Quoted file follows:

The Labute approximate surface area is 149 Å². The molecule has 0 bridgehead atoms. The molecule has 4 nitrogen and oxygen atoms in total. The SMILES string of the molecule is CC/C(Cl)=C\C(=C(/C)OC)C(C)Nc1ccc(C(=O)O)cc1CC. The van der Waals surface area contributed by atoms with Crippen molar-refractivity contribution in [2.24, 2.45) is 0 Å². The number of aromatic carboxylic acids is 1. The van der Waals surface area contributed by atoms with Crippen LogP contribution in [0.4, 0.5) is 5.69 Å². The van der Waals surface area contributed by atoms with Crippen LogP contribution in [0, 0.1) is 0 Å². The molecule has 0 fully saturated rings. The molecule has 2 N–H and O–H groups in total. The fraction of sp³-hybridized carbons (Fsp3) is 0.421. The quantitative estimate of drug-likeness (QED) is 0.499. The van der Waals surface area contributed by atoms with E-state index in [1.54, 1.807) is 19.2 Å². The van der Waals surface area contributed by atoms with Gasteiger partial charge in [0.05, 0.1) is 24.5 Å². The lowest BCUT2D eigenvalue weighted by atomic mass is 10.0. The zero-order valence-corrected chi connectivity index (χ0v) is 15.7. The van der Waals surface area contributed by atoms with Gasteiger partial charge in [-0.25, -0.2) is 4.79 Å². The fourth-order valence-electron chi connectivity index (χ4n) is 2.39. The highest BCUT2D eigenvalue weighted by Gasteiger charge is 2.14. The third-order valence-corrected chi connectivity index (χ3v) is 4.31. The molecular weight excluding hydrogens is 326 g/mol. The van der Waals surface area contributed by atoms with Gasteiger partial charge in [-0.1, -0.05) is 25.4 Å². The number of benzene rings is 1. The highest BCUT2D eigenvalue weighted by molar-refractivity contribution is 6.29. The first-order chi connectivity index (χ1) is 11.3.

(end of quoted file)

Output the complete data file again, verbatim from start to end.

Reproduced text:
The Labute approximate surface area is 149 Å². The molecule has 0 bridgehead atoms. The molecule has 4 nitrogen and oxygen atoms in total. The SMILES string of the molecule is CC/C(Cl)=C\C(=C(/C)OC)C(C)Nc1ccc(C(=O)O)cc1CC. The van der Waals surface area contributed by atoms with Crippen molar-refractivity contribution in [2.24, 2.45) is 0 Å². The number of aromatic carboxylic acids is 1. The van der Waals surface area contributed by atoms with Crippen LogP contribution in [0.4, 0.5) is 5.69 Å². The van der Waals surface area contributed by atoms with Crippen LogP contribution in [0, 0.1) is 0 Å². The molecule has 0 fully saturated rings. The molecule has 2 N–H and O–H groups in total. The fraction of sp³-hybridized carbons (Fsp3) is 0.421. The quantitative estimate of drug-likeness (QED) is 0.499. The van der Waals surface area contributed by atoms with E-state index in [1.54, 1.807) is 19.2 Å². The van der Waals surface area contributed by atoms with Gasteiger partial charge in [0.05, 0.1) is 24.5 Å². The lowest BCUT2D eigenvalue weighted by atomic mass is 10.0. The zero-order valence-corrected chi connectivity index (χ0v) is 15.7. The van der Waals surface area contributed by atoms with Gasteiger partial charge in [-0.25, -0.2) is 4.79 Å². The fourth-order valence-electron chi connectivity index (χ4n) is 2.39. The highest BCUT2D eigenvalue weighted by Gasteiger charge is 2.14. The third-order valence-corrected chi connectivity index (χ3v) is 4.31. The molecular weight excluding hydrogens is 326 g/mol. The van der Waals surface area contributed by atoms with Gasteiger partial charge in [-0.1, -0.05) is 25.4 Å². The number of benzene rings is 1. The highest BCUT2D eigenvalue weighted by molar-refractivity contribution is 6.29. The first-order chi connectivity index (χ1) is 11.3.